hired from around China, with priority given to men in their 30s, many recruited from the MPS' Arrest and Investigation Team of Economic Investigation Bureau. In total, there are around 20 members. Hunters are required to be skilled in investigation, law, and foreign languages; have a high EQ, IQ and the ability to deal with emergencies and risky situations. They are generally well educated, most with masters' degrees and a multidisciplinary background in finance, economics, foreign languages, law, computers, business management, or criminal investigation. (Safeguard Defenders Feb. 2022, 38, footnote omitted)

An article by Global Times, a Chinese state-run newspaper (The Guardian 16 Dec. 2021), states that in April 2015 China launched "Sky Net operation" and that a statement by the Central Commission for Discipline Inspection (CCDI) of the CCP indicates that the operation is designed to "capture corrupt officials, crack down on fake passports, bust underground banks, recover assets involved in criminal cases and persuade fugitive suspects to return home" (Global Times 27 Mar. 2015). The same article indicates that the Fox Hunt campaign would continue under the Sky Net operation, and the MPS' oversight (Global Times 27 Mar. 2015).

A report by Safeguard Defenders on Chinese transnational policing indicates, citing a January 2022 announcement from the Director of the Overseas Chinese Police Office in Fuzhou City, that the Fuzhou PSB launched 30 overseas police service stations in 25 cities in 21 countries and, according to the report, 3 of these stations are in Toronto (Safeguard Defenders 12 Sept. 2022, 10, 13). Citing an article from the authorities, the report notes that the overseas police stations are involved in "'persua[ding]'," through direct contact, targeted overseas Chinese citizens to return to China (Safeguard Defenders 12 Sept. 2022, 12). However, the Globe and Mail, who visited the three Toronto addresses listed for the overseas police stations, notes that the locations were respectively a private home, a mall with Chinese businesses and a business park owned by a federally incorporated non-profit organization called the Canada Toronto FuQing Business Association (The Globe and Mail 21 Sept. 2022).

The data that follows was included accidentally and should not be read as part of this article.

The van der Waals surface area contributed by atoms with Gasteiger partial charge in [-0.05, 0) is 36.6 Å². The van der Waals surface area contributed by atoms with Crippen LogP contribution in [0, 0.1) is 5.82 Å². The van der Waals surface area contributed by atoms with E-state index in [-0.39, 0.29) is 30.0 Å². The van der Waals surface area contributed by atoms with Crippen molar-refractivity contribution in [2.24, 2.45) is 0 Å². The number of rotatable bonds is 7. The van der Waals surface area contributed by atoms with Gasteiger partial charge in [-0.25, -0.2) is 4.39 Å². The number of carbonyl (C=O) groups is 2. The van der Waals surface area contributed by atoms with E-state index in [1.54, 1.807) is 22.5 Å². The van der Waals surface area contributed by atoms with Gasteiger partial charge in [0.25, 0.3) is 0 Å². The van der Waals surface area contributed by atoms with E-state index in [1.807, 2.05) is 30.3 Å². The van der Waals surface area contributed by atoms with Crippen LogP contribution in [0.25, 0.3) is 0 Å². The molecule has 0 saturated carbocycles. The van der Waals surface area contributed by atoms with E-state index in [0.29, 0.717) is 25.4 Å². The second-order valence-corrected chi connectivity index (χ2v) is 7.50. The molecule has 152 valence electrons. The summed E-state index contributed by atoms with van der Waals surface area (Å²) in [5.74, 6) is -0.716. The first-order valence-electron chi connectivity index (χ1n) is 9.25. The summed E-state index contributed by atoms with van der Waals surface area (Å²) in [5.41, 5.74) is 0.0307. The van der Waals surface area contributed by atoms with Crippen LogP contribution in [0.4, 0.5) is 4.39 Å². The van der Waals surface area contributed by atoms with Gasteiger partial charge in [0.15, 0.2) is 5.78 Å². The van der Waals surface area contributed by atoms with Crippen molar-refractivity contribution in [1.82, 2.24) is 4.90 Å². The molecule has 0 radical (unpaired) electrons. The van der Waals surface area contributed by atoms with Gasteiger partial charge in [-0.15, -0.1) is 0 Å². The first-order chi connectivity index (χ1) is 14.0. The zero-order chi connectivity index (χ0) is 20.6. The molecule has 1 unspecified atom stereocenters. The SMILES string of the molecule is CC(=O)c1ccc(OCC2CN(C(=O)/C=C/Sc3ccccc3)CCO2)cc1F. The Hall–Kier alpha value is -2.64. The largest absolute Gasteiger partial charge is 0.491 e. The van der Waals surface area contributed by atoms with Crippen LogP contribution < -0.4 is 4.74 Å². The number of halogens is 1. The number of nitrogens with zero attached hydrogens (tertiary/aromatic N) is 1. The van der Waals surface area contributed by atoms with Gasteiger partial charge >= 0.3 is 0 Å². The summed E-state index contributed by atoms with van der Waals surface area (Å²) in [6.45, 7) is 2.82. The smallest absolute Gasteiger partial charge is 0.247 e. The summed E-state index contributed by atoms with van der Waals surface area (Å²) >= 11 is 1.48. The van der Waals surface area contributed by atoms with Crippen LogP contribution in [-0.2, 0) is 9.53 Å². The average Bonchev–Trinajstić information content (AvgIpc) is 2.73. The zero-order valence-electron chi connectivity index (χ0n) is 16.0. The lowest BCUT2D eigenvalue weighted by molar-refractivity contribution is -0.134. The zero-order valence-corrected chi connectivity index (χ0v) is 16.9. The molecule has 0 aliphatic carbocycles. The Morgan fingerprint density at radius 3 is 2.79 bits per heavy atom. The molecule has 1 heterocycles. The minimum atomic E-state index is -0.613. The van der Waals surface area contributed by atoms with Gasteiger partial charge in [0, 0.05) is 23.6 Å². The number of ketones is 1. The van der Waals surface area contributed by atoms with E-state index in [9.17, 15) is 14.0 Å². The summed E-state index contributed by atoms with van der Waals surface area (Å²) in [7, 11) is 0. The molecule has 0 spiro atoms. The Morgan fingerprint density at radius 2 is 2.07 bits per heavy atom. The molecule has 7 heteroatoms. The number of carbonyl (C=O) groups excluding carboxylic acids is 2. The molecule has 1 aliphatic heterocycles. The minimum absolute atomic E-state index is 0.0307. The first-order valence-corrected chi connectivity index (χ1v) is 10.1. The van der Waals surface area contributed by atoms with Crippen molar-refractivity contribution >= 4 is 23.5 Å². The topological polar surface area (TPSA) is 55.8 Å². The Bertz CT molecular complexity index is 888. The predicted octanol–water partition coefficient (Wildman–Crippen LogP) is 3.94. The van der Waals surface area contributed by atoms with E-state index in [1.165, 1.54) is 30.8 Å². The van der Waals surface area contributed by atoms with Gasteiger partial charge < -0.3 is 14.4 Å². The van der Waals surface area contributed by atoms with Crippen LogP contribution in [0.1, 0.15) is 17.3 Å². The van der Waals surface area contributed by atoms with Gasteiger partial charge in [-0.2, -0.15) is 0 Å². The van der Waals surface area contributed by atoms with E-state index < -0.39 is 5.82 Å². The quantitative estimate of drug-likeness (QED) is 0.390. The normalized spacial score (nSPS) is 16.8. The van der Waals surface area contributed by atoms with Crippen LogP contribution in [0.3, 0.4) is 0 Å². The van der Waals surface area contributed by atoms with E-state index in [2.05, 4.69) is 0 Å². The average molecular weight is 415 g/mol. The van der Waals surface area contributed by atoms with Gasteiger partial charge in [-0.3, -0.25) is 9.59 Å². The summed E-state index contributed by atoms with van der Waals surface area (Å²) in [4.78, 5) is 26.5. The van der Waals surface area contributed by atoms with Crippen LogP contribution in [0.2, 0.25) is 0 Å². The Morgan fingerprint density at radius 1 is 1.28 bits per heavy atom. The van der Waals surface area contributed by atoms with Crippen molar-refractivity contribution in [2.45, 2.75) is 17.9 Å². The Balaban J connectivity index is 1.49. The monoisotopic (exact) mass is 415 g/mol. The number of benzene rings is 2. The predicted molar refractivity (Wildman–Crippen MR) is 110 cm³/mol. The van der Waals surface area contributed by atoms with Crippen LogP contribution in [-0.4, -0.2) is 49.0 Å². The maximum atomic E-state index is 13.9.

3. Consequences Upon Return

According to the Assistant Professor, the treatment of the individual upon return varies depending on their "social position" (Assistant Professor 29 Sept. 2022). The same source explained that if the individual belongs to the majority Han ethnicity and has "politically powerful" social connections, they "may" face interrogation and be given a "warning"; however, Muslims, Falun Gong members and Hong Kong democracy organizers will not have these "protections" "in the vast majority of cases" and are "likely" to be detained upon arrival (Assistant Professor 29 Sept. 2022).

The Senior Lecturer indicated that the treatment upon return depends on the returnee's location, the conditions of their hometown, as well as the policies at the time (Senior Lecturer 3 Oct. 2022). The same source added that individuals who are "more obviously" engaged in activities abroad are "more likely" to face retribution upon return; however, it is difficult to determine a "clear cut 'cause and effect'" in terms of punishment (Senior Lecturer 3 Oct. 2022).

Axios, a news website (Axios n.d.), citing Chinese court documents, notes that a University of Minnesota student was sentenced to six months in prison when he returned to China for posting caricatures of Xi Jinping on Twitter (Axios 22 Jan. 2020).

This Response was prepared after researching publicly accessible information currently available to the Research Directorate within time constraints. This Response is not, and does not purport to be, conclusive as to the merit of any particular claim for refugee protection. Please find below the list of sources consulted in researching this Information Request.

Notes

[1] The United Front Work Department (UFWD) is an official state agency that is "primarily focused on influencing civilians and civil society organizations around the world to try to shape these individuals' and groups' attitudes toward Beijing" (Chiu 2021, 74, 76).

[2] TechCrunch is a technology media organization (Business Wire 20 Sept. 2021).